Gitxsan protestors ordered to end blockade by Sunday

First Nations

Members of the Gitxsan First Nation who are objecting to the deal signed between Enbridge and the Gitxsan Treaty Office have been served an injunction ordering them to end their blockade of the office in Hazelton by Sunday.

CFJW Gitxsan Protesters Vow to Defy Court Injunction

Protesters continue to bar access to the Gitxsan Treaty Society Office in Hazelton — and are vowing to defy a court injunction ordering them away from the office.

They’re furious over last Friday’s announcement by Treaty officer and Hereditary Chief Elmer Derrick, that the Gitxsan had entered into a partnership with Enbridge on the Northern Gateway project.

Hereditary chief Norman Stephens (Guuhadakw) of the Wolf Clan says the announcement was completely improper. “Elmer Derrick had no right to negotiate a deal with Enbridge on behalf of the Gitxsan Hereditary Chiefs,” said Stephens, adding “he’s employed as a Gitxsan Treaty Society negotiator for treaty, not with industry.”

CFJW Gitxsan Treaty Society hoping cooler heads will prevail

The Gitxsan Treaty Society is fighting back against Gitxsan members opposing a $7 million ownership deal with Enbridge relating to the controversial Northern Gateway pipeline project.

A negotiator with the society says they sought a court order against the protesters blocking access to their Hazelton office, so they could return to work and begin to address the concerns of the Gitxsan members denouncing the deal announced last week.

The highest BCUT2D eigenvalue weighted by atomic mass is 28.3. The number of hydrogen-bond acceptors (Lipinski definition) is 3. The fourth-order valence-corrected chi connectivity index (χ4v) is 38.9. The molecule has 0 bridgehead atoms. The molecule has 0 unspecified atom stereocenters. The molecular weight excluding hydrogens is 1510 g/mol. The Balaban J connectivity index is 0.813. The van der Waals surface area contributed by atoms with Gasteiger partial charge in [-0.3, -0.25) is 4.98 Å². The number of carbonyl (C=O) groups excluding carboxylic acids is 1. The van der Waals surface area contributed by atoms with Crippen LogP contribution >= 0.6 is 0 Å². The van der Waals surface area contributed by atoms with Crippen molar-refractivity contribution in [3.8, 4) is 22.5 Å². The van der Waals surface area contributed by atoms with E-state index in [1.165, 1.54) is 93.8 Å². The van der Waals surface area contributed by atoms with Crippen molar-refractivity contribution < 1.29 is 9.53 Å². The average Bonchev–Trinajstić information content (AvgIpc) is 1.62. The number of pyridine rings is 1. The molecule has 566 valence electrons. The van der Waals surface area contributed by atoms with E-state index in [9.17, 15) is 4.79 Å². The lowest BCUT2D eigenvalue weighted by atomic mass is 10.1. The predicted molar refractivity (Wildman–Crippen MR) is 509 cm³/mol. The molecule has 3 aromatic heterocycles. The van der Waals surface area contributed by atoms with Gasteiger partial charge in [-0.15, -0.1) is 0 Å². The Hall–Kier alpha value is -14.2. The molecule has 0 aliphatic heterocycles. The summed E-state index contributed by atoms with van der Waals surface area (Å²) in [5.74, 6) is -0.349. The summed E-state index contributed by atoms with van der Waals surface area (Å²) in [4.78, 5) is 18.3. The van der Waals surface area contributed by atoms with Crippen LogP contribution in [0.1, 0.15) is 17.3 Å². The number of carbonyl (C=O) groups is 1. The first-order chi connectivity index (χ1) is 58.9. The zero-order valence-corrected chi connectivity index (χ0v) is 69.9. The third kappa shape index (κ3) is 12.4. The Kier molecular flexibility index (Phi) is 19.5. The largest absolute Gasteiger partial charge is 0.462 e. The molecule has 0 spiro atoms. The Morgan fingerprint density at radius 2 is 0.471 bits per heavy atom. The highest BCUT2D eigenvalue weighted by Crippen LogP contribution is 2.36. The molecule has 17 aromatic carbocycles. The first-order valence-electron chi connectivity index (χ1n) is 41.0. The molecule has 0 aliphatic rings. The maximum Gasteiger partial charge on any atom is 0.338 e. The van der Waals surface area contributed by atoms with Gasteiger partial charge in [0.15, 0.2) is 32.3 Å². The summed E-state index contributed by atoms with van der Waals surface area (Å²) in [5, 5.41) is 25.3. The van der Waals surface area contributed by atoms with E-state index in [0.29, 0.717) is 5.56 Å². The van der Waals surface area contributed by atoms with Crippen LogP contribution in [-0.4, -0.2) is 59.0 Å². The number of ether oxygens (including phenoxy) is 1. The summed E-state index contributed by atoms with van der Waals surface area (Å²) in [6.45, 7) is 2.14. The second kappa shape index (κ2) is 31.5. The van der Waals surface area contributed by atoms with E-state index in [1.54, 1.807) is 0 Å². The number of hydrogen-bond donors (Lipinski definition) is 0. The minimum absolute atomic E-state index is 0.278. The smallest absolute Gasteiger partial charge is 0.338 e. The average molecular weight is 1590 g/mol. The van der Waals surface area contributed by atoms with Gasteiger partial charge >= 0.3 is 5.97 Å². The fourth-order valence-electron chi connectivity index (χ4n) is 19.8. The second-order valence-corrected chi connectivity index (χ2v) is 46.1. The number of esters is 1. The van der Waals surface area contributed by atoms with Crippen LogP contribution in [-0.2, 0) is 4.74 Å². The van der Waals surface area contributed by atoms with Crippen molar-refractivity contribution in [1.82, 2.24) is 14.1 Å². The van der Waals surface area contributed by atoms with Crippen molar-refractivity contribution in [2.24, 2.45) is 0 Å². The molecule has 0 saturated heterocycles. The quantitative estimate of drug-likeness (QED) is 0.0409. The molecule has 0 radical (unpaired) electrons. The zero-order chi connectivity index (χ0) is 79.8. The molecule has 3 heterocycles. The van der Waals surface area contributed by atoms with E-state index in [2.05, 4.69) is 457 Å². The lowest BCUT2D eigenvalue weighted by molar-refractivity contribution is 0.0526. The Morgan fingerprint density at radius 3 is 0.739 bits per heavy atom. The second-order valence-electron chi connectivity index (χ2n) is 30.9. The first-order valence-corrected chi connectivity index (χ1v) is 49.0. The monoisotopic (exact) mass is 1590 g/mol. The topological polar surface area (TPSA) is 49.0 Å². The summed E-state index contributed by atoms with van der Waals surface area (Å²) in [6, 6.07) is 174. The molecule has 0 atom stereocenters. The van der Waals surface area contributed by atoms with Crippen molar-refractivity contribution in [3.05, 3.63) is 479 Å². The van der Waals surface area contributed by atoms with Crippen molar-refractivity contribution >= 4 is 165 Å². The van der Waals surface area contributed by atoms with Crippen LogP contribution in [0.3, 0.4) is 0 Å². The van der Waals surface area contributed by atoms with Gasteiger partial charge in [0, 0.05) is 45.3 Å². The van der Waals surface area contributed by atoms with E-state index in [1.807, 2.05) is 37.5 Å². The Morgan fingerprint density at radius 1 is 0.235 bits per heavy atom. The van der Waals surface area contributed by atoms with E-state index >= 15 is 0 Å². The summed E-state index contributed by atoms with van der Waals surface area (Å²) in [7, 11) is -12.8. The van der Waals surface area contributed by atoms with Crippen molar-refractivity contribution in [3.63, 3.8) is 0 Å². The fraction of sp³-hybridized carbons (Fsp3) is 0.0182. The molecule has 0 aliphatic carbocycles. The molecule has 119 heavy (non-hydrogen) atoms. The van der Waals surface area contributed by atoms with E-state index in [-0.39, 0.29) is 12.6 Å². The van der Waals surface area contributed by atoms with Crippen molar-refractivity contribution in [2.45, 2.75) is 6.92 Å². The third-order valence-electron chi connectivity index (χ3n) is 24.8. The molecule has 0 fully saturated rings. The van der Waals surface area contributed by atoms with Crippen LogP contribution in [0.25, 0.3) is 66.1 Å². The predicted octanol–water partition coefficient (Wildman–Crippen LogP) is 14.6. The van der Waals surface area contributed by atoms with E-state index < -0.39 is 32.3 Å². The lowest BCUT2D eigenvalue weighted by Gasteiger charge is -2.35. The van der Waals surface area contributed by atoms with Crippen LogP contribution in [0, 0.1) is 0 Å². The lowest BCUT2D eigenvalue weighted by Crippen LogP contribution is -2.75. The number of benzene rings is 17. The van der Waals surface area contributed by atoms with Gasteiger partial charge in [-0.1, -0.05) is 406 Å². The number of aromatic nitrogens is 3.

Beverley Clifton Percival says the society’s directors are prepared to talk, but need to be working in order to do so.

“I think they have valid concerns and valid questions and I certainly do want to answer them, but I cannot do that when I’m not allowed into my office or access to any of the papers or anything.”

Vancouver Sun  Enbridge pipeline protesters issued eviction date

Hereditary chief Norman Stephens said the group received the notice on Tuesday…

The opposing leaders and members are now collecting written declarations from other hereditary chiefs supporting their position, Stephens said.

“[Derrick, Sebastian and Percival] are three disgruntled employees that we’ve laid off, and they are the ones who filed for the injunction, so we’ve got letters from people saying they are no longer employed by the Gitxsan hereditary chiefs,” Stephens said.

“They can’t [file] an injunction on a building they don’t own.

“They just don’t recognize that they’ve been fired.”